This is a revised and expanded version of a piece I published a little while ago which my pupils found gave a very accessible route into some very meaty challenges. They enjoyed them so much that I kept on thinking of new things to do and which gave them some high-quality experiences in the National Curriculum’s requirements for Fluency, Reasoning, and Problem-solving.
Here’s a screenshot from what you’ll see is a very old – and incidentally my very favourite – computer game. The letters A to J, in no particular order, stand for the digits 0 to 9. It struck me recently how neatly this 30-year-old task met today’s demands for Fluency, Reasoning, and Problem-solving. It’s one of the best activities I know for generating high-quality discussion, and it requires the use of number facts in an situation that’s both challenging and purposeful.
However, I’m pretty sure you’ll agree that as it stands it does look rather bleak and even threatening, so I wanted to find some form of presentation that enhanced its accessibility across the ability range.
So I show children a set of 0 to 9 digit cards and – hiding the numbers – put two in each envelope. On the front of each envelope I put the sum of the two cards.
Here’s a snatch from a recent discussion between two Y6 girls (they’d begun by deciding that the 1 envelope must contain the 0 and the 1):
“Well, 6 could be 3 and 3, or 5 and 2. No, that has to be 5 and 1. Or 4 add 2. Oh, and 6 and 0. But we’ve used the 0 and the 1, and there aren’t two 3s – so it must be 4 and 2.”
Now these two are bang in the middle of the attainment range, and it seems to me you’ll very rarely hear such a long chain of watertight reasoning.
And here’s how they (spontaneously) made a record of their progress through the problem.
I’ve used my envelopes with lots of children and I can’t recall any group not wanting to tackle another set. Once they’ve done two or three it’s pretty seamless to move onto a set where the envelope shows the product of the two numbers inside (which is the sort of problem presented by the computer game).
Pupils discover that the envelopes with bigger numbers tend to be a good place to start (and the 0 is the very worst).
For a long time that’s all I’d do with the envelope idea, but this term’s pupils have been so enthusiastic that I’ve made lots more sets.
This set uses 0 to 15 cards and hence needs eight envelopes:
These weren’t enough, so we went to bigger sets still. I discarded the 0, so here we have a set of ten envelopes, using the cards from 1 to 20 – why settle for tables up to 12 when you can use your 17, 18, and 19 times tables as well?
And of course, just as it’s usually nice to work with bigger numbers, it’s normally a good idea to work with small ones, so these use a set of twelve cards using ¼, ½, ¾, ….., 2½, 2¾, 3.
These envelopes carry the sum of the two cards, but my most adventurous pupils have even been happy to use this set of cards and explore what might appear on envelopes which show the product of the cards inside.
Working with the envelopes has been enormously successful with my pupils, none of whom are of higher than average attainment. I’ve only called a halt because I didn’t want anyone to say “Oh no, not envelopes again!” (though I’m pleased to say there haven’t been any signs of that).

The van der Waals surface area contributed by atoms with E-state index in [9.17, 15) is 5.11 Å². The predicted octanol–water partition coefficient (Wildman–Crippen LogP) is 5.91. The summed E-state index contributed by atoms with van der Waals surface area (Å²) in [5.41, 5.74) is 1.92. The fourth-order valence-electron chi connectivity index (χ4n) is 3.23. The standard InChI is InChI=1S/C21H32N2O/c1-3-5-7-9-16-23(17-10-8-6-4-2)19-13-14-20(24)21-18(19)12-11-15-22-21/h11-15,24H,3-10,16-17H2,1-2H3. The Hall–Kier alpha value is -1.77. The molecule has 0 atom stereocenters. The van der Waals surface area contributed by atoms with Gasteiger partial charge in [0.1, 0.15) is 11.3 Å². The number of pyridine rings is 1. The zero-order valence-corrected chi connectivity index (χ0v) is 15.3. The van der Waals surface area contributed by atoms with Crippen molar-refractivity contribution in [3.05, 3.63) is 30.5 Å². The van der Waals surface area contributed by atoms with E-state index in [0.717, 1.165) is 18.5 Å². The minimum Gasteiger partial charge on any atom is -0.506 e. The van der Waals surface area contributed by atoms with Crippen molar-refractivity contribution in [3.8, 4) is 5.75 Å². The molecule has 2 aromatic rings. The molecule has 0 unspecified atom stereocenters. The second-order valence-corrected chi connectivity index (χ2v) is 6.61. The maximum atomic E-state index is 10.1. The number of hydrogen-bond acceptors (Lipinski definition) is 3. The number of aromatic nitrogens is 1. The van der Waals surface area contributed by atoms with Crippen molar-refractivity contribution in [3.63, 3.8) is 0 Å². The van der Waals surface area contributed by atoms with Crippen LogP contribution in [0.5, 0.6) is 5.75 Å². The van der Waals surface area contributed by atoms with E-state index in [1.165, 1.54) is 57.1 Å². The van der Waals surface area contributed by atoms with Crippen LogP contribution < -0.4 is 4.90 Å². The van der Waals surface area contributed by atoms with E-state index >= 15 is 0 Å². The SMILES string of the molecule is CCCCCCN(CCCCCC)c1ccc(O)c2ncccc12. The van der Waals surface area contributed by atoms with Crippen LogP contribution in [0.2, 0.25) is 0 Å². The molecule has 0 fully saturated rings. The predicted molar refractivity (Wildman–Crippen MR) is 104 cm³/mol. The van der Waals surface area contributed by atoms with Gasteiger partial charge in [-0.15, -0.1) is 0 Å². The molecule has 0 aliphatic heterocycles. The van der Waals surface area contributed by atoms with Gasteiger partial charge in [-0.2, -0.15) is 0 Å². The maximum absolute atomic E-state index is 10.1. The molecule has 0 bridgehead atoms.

We certainly went out on a high.
One group made their own sets with 1 to 16 cards and used them to challenge the pupils in the group taking the Level 6 paper – yes, they managed to do them, but they certainly didn’t find the exercise trivial.
Another group – of average ability, remember, were happy to solve this multiplication set and do so mentally, where each envelope contains three cards from a 1 to 12 set. The challenge to fluency, problem-solving, and reasoning seems gratifyingly high.
I’m sure others will be able to come up with other interesting envelope activities, and I’d love to hear of further suggestions.
I guess that by the time you’ve notched up several dozen years it’s pretty likely that some distinctly unlikely things have happened to you.
I went to a lecture at Logan Hall in London. The Logan Hall is a huge lecture theatre and holds nearly a thousand people. Speaking in public has never been much of a problem for me, and as I looked around I wondered what speaking to such a large audience might feel like. The only venue I could think of that was more prestigious was the Lecture Theatre at the Royal Institution.
When I got home I switched on the computer to check my emails. At the top of the list – and I still have it today – I read:
“[We] were wondering whether you would be able to do a Primary
Maths lecture for us at the Royal Institution in London ….
“We would be very keen for you to do something based on your “Take Ten
Cards” activities which you introduced to Jenni during the ATM conference
(although Jenni has already used the envelope problem at a lecture last
I really don’t think anything has topped the excitement and pride of speaking to 300 children at the Royal Institution, standing at the very desk where Michael Faraday and some of the world’s most famous scientists stood. Evening discourses at the RI were one of the great events in the London calendar, so much so that the resultant congestion meant that Albemarle Street became London’s first-ever one-way street.
I did indeed include the envelope problem, and that’s what I want to write about next time.